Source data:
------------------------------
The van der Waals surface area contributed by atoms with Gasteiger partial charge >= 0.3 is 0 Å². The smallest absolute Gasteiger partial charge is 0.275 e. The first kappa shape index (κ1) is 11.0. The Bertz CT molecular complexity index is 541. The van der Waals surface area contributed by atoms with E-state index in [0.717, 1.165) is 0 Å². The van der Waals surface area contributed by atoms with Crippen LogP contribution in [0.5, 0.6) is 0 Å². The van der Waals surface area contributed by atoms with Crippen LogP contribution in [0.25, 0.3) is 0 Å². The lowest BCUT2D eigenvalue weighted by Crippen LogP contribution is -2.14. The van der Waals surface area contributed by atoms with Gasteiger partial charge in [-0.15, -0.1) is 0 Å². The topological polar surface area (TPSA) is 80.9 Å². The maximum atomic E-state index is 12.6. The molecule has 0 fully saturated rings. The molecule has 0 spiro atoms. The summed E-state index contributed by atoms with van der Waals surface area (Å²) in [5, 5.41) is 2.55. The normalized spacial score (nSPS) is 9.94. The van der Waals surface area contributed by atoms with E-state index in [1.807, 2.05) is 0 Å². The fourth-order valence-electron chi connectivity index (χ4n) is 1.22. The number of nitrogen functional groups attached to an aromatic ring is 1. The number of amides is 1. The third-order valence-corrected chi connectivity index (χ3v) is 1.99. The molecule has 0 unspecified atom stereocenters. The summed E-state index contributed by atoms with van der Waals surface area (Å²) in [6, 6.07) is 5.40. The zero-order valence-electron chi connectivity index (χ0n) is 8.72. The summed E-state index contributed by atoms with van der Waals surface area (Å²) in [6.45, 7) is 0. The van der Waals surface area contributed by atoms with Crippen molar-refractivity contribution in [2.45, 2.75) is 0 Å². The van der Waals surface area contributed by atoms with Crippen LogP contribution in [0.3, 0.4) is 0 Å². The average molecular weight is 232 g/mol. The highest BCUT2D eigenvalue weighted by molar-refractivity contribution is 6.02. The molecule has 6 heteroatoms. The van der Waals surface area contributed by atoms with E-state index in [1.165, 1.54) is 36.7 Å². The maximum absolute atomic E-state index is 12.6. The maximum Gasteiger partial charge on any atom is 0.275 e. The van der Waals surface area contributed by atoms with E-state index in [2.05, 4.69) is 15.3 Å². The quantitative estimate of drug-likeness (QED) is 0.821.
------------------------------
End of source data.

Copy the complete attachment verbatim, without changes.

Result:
The van der Waals surface area contributed by atoms with Gasteiger partial charge >= 0.3 is 0 Å². The smallest absolute Gasteiger partial charge is 0.275 e. The first kappa shape index (κ1) is 11.0. The Bertz CT molecular complexity index is 541. The van der Waals surface area contributed by atoms with E-state index in [0.717, 1.165) is 0 Å². The van der Waals surface area contributed by atoms with Crippen LogP contribution in [0.5, 0.6) is 0 Å². The van der Waals surface area contributed by atoms with Crippen LogP contribution in [0.25, 0.3) is 0 Å². The lowest BCUT2D eigenvalue weighted by Crippen LogP contribution is -2.14. The van der Waals surface area contributed by atoms with Gasteiger partial charge in [-0.15, -0.1) is 0 Å². The topological polar surface area (TPSA) is 80.9 Å². The maximum atomic E-state index is 12.6. The molecule has 0 fully saturated rings. The molecule has 0 spiro atoms. The summed E-state index contributed by atoms with van der Waals surface area (Å²) in [5, 5.41) is 2.55. The normalized spacial score (nSPS) is 9.94. The van der Waals surface area contributed by atoms with E-state index in [1.807, 2.05) is 0 Å². The fourth-order valence-electron chi connectivity index (χ4n) is 1.22. The number of nitrogen functional groups attached to an aromatic ring is 1. The number of amides is 1. The third-order valence-corrected chi connectivity index (χ3v) is 1.99. The molecule has 0 unspecified atom stereocenters. The summed E-state index contributed by atoms with van der Waals surface area (Å²) in [6, 6.07) is 5.40. The zero-order valence-electron chi connectivity index (χ0n) is 8.72. The summed E-state index contributed by atoms with van der Waals surface area (Å²) in [6.45, 7) is 0. The van der Waals surface area contributed by atoms with Crippen molar-refractivity contribution in [2.45, 2.75) is 0 Å². The van der Waals surface area contributed by atoms with Crippen LogP contribution in [0.3, 0.4) is 0 Å². The average molecular weight is 232 g/mol. The highest BCUT2D eigenvalue weighted by molar-refractivity contribution is 6.02. The molecule has 6 heteroatoms. The van der Waals surface area contributed by atoms with E-state index in [1.165, 1.54) is 36.7 Å². The maximum absolute atomic E-state index is 12.6. The maximum Gasteiger partial charge on any atom is 0.275 e. The van der Waals surface area contributed by atoms with E-state index in [2.05, 4.69) is 15.3 Å². The quantitative estimate of drug-likeness (QED) is 0.821.